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I've written my own SiteSearch Script in PHP.

The SiteSearch parses two GET parameters from the queryString:

  • search // the search-phrase
  • filters (optional) // indicating which parts of the site to include or ignore

I don't mind GoogleBot and other crawlers reading the search parameter.

But I would like to advise crawlers to ignore the filters parameter, because a very high number of configurations of that parameter would simply return the same results - and an identical, duplicate page as far as the crawlers are concerned.


As much as I would like to add to my robots.txt file something like:

User-agent: *
IgnoreParameter: filters

this isn't an option.

And a meta robots directive like:

<meta name="robots" content="ignoreparams[filters]">

isn't an option either.

Is there any creative way I can enable crawling of the page and have crawlers ignore the filters parameter in the queryString?

Or am I stuck with a directive as unrefined as:

<meta name="robots" content="noindex">

if I don't want to risk pages with identical search parameters (but different filters parameters) being crawled?

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  • 1
    You should disallow your entire site search in robots.txt. Google will penalize your site if they find they are indexing your site search results pages. They don't want to index your site search results because it is bad user experience for a user to leave the Google search results only to land on other search results. See Matt Cutts: Search results in search results. You shouldn't be worrying about having crawlers ignore just one parameter, you should have crawlers ignore the entire site search. – Stephen Ostermiller Apr 29 at 19:12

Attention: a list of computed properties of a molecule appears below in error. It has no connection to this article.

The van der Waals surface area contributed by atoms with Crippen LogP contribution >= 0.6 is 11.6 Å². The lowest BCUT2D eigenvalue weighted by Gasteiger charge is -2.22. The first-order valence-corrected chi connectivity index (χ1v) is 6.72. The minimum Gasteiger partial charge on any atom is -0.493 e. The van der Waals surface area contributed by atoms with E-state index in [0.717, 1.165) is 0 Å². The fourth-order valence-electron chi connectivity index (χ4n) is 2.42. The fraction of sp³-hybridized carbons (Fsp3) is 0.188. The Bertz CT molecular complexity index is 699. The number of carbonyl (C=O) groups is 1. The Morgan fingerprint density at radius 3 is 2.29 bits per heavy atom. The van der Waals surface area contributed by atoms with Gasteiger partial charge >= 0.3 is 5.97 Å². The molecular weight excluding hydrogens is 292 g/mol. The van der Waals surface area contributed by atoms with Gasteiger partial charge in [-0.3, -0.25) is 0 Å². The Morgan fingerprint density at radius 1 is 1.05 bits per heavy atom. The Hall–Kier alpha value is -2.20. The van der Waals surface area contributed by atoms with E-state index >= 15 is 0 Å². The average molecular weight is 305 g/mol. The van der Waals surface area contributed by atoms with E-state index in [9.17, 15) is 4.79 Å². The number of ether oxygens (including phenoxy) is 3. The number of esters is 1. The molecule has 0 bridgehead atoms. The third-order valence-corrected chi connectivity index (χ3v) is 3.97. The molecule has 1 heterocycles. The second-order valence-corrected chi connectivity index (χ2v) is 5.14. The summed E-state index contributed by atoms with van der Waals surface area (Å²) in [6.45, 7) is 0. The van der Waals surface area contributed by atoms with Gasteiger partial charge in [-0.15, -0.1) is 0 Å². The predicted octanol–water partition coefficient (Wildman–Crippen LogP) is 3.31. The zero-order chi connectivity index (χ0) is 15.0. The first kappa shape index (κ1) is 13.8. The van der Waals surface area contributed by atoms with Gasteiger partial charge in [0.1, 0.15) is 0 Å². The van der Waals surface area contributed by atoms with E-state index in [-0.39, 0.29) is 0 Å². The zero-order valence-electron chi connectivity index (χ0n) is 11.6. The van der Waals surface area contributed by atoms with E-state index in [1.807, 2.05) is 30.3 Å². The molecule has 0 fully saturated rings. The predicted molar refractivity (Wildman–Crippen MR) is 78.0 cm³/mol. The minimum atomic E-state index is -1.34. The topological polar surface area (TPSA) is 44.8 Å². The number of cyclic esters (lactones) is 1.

• Aha. Well, that would make everything a lot easier! That Matt Cutts blog post is from March 2007, though... [1/2] – Rounin Apr 29 at 20:31
  • I wondered if anything might have changed in the last 14 years. I ran some searches and came across article from (only) just over a year ago (March 2020) by Barry Schwartz (aka rustybrick) at SE Roundtable: Google: Indexing Search Result Pages Is A Watering Down Indexed Pages Issue which references the original 2007 advice from Google, compares it with what was said in 2020 by John Mueller (in many ways Cutts' successor) and draws the same broad conclusion, albeit from a more nuanced perspective. [2/2] – Rounin Apr 29 at 20:31
  • What was bad user experience 14 years ago is still bad user experience today. Google still doesn't want user clicking from their search results to other search results. – Stephen Ostermiller Apr 29 at 20:32
  • Google has doled out manual penalties for indexed site search. They even sometimes put in a term like "viagra" and see if it has indexable site search results and then penalize for spam because of it. They may have multiple motives, but it isn't worth risking your SEO by having Google crawl your site search results. – Stephen Ostermiller Apr 29 at 21:22
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As discussed in the comments, you should disallow your entire site search results. However, there may be other pages for which you want to have search bots ignore some parameters. There are two ways to get crawlers to ignore specific URL parameters:

Robots.txt wildcards